The goal of current education reform is to teach all but severely disabled students to high academic standards--to mastery over the complex subjects of mathematics, science, language arts, writing, and history. Since only about 10 percent to 20 percent of students today have mastery of these subjects, the goal posits a several-fold increase in the results of the education system.
The stark fiscal reality is that money for schools is unlikely to increase much in the near future. Indeed, although inflation-adjusted per-pupil spending rose between 25 percent and 75 percent every decade in the 20th century between 1900 and 1990, that growth trend stopped in the 1990s. Between 1990 and 1995, inflation-adjusted per-pupil spending has been essentially flat. The scenario for the future will hardly be much better. Federal funds for schools will likely be cut. There is a rising property-tax revolt at the local level. And states are using new resources to provide property-tax relief or cut state income taxes rather than increase education funding. The experience of the post-World War II era up to 1990 was that when the national economy was strong, school funding rose. But during the past few years, when the national economy grew, education funding did not rise, and it is not likely to rise much in the near future. Not only are state policymakers putting more money into prisons and various forms of tax relief, but also they will need to respond to federal cuts in social programs in the next few years. In the process, schools will do well to stay even fiscally.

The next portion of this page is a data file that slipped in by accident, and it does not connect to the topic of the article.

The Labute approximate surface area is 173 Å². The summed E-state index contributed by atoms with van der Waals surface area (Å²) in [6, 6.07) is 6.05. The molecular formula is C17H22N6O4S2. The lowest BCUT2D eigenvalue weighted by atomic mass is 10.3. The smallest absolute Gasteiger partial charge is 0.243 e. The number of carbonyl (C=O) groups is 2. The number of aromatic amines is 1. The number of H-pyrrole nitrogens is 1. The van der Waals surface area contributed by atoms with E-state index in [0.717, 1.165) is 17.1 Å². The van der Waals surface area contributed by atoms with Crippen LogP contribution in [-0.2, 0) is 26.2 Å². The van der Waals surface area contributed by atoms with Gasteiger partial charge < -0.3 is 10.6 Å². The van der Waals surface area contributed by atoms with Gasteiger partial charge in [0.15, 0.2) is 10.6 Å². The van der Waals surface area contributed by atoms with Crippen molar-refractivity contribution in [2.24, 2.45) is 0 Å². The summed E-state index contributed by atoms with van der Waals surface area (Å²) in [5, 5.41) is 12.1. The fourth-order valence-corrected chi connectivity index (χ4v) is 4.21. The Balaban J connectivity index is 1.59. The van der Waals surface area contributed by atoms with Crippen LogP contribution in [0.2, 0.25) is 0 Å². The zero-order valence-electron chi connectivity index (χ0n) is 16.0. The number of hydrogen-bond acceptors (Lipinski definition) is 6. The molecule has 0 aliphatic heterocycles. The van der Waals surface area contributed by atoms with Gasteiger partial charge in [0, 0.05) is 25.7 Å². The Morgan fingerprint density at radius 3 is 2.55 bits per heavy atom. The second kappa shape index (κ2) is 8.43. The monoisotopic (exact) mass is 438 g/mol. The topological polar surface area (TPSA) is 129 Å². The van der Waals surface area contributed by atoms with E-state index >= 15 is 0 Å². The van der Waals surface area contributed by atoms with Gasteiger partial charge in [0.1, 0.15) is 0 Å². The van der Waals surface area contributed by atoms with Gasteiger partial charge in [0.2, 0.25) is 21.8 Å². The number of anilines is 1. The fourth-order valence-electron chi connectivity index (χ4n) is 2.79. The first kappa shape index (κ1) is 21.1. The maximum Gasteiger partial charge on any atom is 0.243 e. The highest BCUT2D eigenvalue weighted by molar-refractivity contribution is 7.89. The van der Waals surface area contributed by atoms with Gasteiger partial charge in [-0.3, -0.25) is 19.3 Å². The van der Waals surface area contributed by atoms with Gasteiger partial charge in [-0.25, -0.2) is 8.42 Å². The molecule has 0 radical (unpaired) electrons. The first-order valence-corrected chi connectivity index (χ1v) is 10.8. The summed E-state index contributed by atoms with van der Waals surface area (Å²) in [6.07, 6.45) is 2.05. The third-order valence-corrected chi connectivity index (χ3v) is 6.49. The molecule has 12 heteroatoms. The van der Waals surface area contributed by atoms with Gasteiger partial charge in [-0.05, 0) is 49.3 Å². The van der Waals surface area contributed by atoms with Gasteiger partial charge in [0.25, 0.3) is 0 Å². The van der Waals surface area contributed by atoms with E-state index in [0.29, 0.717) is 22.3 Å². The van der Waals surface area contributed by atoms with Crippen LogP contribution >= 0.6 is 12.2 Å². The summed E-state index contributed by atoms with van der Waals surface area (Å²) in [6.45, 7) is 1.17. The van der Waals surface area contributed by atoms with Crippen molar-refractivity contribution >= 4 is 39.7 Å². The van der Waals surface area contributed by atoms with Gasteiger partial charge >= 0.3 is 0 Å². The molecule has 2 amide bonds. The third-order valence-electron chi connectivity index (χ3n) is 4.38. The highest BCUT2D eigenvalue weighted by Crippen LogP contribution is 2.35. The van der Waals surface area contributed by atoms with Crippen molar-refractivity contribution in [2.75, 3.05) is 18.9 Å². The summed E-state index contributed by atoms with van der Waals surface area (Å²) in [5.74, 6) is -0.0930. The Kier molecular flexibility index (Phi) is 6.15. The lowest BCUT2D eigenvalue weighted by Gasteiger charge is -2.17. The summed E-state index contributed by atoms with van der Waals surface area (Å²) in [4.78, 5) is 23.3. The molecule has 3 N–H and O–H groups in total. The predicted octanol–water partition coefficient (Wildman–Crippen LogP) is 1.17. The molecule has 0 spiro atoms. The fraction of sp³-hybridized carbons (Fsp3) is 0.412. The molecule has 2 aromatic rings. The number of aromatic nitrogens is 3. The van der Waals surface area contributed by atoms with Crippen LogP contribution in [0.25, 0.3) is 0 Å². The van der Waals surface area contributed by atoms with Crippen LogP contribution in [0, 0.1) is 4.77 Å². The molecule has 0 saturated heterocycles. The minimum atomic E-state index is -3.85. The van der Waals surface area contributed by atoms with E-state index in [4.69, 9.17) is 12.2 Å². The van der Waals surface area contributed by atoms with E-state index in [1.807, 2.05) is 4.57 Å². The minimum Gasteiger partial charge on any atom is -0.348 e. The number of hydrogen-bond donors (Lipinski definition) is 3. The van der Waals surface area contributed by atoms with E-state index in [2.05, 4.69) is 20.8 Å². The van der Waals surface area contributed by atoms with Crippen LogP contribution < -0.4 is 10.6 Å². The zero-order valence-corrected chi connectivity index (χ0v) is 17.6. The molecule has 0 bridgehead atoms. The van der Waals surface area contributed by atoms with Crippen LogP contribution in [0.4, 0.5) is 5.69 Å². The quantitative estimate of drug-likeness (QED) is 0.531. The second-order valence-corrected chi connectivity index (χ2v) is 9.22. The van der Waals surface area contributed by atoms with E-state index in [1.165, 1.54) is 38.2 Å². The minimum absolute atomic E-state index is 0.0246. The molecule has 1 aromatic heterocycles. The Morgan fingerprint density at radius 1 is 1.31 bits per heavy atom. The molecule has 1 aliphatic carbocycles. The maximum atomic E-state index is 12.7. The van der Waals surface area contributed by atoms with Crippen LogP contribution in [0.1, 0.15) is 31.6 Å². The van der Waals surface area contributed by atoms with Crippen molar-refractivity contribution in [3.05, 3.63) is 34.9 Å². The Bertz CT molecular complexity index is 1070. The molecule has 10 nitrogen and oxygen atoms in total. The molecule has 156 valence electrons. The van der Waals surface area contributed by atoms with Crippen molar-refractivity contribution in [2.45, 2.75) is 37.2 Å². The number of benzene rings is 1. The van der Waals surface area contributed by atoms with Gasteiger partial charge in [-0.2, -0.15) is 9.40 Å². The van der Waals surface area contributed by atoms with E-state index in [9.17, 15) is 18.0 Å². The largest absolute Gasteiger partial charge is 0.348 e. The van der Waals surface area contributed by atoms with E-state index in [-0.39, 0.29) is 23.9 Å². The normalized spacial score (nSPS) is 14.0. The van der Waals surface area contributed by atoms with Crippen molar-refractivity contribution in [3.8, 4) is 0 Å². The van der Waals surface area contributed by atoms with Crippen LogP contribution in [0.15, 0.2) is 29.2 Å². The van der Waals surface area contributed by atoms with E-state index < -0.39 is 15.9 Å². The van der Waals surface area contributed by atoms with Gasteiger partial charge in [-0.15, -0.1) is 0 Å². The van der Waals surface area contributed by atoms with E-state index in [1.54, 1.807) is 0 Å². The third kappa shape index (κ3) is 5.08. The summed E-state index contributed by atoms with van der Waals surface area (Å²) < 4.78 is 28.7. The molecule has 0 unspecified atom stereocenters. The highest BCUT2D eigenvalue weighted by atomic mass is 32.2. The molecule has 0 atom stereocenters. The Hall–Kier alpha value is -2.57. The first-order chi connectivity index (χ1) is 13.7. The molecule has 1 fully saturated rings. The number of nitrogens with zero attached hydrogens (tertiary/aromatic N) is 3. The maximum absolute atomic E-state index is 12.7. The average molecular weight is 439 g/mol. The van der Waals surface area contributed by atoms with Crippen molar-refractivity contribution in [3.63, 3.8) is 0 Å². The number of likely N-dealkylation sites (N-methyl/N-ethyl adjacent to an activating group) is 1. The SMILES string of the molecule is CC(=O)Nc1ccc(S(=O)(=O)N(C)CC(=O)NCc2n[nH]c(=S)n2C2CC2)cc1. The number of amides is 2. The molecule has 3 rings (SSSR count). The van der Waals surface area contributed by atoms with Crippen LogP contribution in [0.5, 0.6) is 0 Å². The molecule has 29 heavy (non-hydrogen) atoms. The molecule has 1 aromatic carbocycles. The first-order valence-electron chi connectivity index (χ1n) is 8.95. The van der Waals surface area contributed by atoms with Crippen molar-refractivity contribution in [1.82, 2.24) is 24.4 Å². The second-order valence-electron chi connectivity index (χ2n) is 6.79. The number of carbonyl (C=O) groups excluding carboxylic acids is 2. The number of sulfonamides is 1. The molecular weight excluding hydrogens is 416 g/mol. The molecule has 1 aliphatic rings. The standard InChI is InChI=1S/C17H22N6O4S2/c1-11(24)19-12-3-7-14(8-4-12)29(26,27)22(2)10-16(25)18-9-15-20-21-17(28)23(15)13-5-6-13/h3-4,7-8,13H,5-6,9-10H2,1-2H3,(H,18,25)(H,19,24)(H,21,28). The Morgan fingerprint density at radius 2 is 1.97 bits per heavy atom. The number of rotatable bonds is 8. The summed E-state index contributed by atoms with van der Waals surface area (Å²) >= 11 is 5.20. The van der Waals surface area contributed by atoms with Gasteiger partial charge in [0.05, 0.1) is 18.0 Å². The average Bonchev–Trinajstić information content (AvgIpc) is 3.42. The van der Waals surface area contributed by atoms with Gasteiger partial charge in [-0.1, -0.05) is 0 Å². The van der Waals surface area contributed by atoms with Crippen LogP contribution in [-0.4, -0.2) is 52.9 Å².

If the goal of education reform--raising results substantially--is to be accomplished, it will have to be done with the level of money now in the system. That means that the only way the goals of education reform can be accomplished is to dramatically improve the productivity of the American public education system--a very stiff challenge and a challenge that few have been willing to address. Verbal or analytic debates about whether the country's education system has been productive in the past, or whether more money itself improves student performance, are largely irrelevant to the real, current, and urgent productivity challenge.